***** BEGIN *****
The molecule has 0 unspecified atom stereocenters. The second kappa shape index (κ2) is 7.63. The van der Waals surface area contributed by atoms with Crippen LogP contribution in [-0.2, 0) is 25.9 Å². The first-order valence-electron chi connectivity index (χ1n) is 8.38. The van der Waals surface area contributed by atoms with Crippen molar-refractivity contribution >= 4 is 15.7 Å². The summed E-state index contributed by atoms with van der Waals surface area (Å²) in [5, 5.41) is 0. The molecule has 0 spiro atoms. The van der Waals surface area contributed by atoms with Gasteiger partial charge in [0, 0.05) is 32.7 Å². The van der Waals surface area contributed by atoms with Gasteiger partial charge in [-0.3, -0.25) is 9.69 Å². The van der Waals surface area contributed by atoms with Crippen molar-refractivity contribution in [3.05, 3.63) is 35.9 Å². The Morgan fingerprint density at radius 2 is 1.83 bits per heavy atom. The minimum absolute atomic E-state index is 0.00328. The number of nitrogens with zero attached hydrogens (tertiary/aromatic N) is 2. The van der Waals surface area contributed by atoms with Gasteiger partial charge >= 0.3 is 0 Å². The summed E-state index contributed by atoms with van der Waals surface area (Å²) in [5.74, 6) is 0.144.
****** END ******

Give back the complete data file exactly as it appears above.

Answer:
The molecule has 0 unspecified atom stereocenters. The second kappa shape index (κ2) is 7.63. The van der Waals surface area contributed by atoms with Crippen LogP contribution in [-0.2, 0) is 25.9 Å². The first-order valence-electron chi connectivity index (χ1n) is 8.38. The van der Waals surface area contributed by atoms with Crippen molar-refractivity contribution >= 4 is 15.7 Å². The summed E-state index contributed by atoms with van der Waals surface area (Å²) in [5, 5.41) is 0. The molecule has 0 spiro atoms. The van der Waals surface area contributed by atoms with Gasteiger partial charge in [0, 0.05) is 32.7 Å². The van der Waals surface area contributed by atoms with Gasteiger partial charge in [-0.3, -0.25) is 9.69 Å². The van der Waals surface area contributed by atoms with Crippen molar-refractivity contribution in [3.05, 3.63) is 35.9 Å². The Morgan fingerprint density at radius 2 is 1.83 bits per heavy atom. The minimum absolute atomic E-state index is 0.00328. The number of nitrogens with zero attached hydrogens (tertiary/aromatic N) is 2. The van der Waals surface area contributed by atoms with Gasteiger partial charge >= 0.3 is 0 Å². The summed E-state index contributed by atoms with van der Waals surface area (Å²) in [5.74, 6) is 0.144.